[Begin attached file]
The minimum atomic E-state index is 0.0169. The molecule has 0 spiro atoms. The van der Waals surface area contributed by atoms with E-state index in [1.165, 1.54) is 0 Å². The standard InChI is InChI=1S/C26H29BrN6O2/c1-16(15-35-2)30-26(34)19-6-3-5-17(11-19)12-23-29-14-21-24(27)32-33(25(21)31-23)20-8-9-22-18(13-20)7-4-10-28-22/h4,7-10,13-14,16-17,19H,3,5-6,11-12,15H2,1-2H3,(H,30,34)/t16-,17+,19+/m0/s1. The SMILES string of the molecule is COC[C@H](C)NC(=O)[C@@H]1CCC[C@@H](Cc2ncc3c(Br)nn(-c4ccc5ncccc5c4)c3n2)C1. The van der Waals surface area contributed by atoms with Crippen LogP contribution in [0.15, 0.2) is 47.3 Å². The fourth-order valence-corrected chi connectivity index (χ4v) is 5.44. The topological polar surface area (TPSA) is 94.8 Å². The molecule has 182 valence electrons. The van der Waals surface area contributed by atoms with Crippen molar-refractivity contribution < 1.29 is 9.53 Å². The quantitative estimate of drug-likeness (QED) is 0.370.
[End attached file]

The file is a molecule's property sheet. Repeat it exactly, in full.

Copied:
The minimum atomic E-state index is 0.0169. The molecule has 0 spiro atoms. The van der Waals surface area contributed by atoms with E-state index in [1.165, 1.54) is 0 Å². The standard InChI is InChI=1S/C26H29BrN6O2/c1-16(15-35-2)30-26(34)19-6-3-5-17(11-19)12-23-29-14-21-24(27)32-33(25(21)31-23)20-8-9-22-18(13-20)7-4-10-28-22/h4,7-10,13-14,16-17,19H,3,5-6,11-12,15H2,1-2H3,(H,30,34)/t16-,17+,19+/m0/s1. The SMILES string of the molecule is COC[C@H](C)NC(=O)[C@@H]1CCC[C@@H](Cc2ncc3c(Br)nn(-c4ccc5ncccc5c4)c3n2)C1. The van der Waals surface area contributed by atoms with Crippen LogP contribution in [0.15, 0.2) is 47.3 Å². The fourth-order valence-corrected chi connectivity index (χ4v) is 5.44. The topological polar surface area (TPSA) is 94.8 Å². The molecule has 182 valence electrons. The van der Waals surface area contributed by atoms with Crippen molar-refractivity contribution < 1.29 is 9.53 Å². The quantitative estimate of drug-likeness (QED) is 0.370.